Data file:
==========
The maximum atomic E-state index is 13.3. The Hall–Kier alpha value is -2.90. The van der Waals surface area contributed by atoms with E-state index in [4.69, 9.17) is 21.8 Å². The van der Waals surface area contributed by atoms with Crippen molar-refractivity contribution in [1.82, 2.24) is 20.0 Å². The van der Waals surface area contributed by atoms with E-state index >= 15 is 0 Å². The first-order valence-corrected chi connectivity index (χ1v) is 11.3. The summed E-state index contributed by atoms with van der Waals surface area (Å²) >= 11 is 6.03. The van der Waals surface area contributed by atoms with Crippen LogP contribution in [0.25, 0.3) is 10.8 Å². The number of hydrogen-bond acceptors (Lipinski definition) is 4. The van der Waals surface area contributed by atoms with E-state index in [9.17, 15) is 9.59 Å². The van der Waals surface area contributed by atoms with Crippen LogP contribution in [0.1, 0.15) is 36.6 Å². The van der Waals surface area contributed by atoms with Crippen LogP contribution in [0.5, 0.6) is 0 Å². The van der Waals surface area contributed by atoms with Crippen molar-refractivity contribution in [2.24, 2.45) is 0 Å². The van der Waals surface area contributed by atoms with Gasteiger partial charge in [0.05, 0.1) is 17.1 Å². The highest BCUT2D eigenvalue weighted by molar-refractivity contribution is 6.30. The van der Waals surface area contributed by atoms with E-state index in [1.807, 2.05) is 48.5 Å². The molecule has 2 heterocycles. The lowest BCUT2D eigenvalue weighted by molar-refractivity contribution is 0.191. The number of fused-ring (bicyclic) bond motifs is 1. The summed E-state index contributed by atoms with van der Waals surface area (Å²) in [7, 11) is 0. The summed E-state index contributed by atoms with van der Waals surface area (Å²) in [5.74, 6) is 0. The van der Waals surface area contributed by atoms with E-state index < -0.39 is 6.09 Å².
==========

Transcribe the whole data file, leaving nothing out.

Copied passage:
The maximum atomic E-state index is 13.3. The Hall–Kier alpha value is -2.90. The van der Waals surface area contributed by atoms with E-state index in [4.69, 9.17) is 21.8 Å². The van der Waals surface area contributed by atoms with Crippen molar-refractivity contribution in [1.82, 2.24) is 20.0 Å². The van der Waals surface area contributed by atoms with E-state index >= 15 is 0 Å². The first-order valence-corrected chi connectivity index (χ1v) is 11.3. The summed E-state index contributed by atoms with van der Waals surface area (Å²) >= 11 is 6.03. The van der Waals surface area contributed by atoms with Crippen LogP contribution in [0.25, 0.3) is 10.8 Å². The number of hydrogen-bond acceptors (Lipinski definition) is 4. The van der Waals surface area contributed by atoms with E-state index in [9.17, 15) is 9.59 Å². The van der Waals surface area contributed by atoms with Crippen LogP contribution in [0.1, 0.15) is 36.6 Å². The van der Waals surface area contributed by atoms with Crippen LogP contribution in [0.5, 0.6) is 0 Å². The van der Waals surface area contributed by atoms with Crippen molar-refractivity contribution in [2.24, 2.45) is 0 Å². The van der Waals surface area contributed by atoms with Gasteiger partial charge in [0.05, 0.1) is 17.1 Å². The highest BCUT2D eigenvalue weighted by molar-refractivity contribution is 6.30. The van der Waals surface area contributed by atoms with E-state index in [1.807, 2.05) is 48.5 Å². The molecule has 2 heterocycles. The lowest BCUT2D eigenvalue weighted by molar-refractivity contribution is 0.191. The number of fused-ring (bicyclic) bond motifs is 1. The summed E-state index contributed by atoms with van der Waals surface area (Å²) in [7, 11) is 0. The summed E-state index contributed by atoms with van der Waals surface area (Å²) in [5.74, 6) is 0. The van der Waals surface area contributed by atoms with E-state index < -0.39 is 6.09 Å².